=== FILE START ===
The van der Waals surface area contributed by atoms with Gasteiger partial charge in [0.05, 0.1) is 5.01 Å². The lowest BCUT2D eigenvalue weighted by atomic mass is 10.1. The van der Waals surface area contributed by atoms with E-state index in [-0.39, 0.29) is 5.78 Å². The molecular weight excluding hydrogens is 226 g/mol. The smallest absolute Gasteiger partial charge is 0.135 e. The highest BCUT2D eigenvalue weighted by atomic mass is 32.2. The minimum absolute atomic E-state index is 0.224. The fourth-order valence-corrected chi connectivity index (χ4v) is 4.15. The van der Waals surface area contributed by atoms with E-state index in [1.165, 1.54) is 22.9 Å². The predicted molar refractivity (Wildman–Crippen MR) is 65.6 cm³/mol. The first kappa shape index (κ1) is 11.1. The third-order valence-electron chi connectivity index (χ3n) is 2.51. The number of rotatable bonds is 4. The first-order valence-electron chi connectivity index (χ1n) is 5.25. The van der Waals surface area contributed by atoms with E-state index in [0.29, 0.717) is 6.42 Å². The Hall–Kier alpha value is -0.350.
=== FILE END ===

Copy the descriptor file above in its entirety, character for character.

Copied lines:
The van der Waals surface area contributed by atoms with Gasteiger partial charge in [0.05, 0.1) is 5.01 Å². The lowest BCUT2D eigenvalue weighted by atomic mass is 10.1. The van der Waals surface area contributed by atoms with E-state index in [-0.39, 0.29) is 5.78 Å². The molecular weight excluding hydrogens is 226 g/mol. The smallest absolute Gasteiger partial charge is 0.135 e. The highest BCUT2D eigenvalue weighted by atomic mass is 32.2. The minimum absolute atomic E-state index is 0.224. The fourth-order valence-corrected chi connectivity index (χ4v) is 4.15. The van der Waals surface area contributed by atoms with E-state index in [1.165, 1.54) is 22.9 Å². The predicted molar refractivity (Wildman–Crippen MR) is 65.6 cm³/mol. The first kappa shape index (κ1) is 11.1. The third-order valence-electron chi connectivity index (χ3n) is 2.51. The number of rotatable bonds is 4. The first-order valence-electron chi connectivity index (χ1n) is 5.25. The van der Waals surface area contributed by atoms with E-state index in [0.29, 0.717) is 6.42 Å². The Hall–Kier alpha value is -0.350.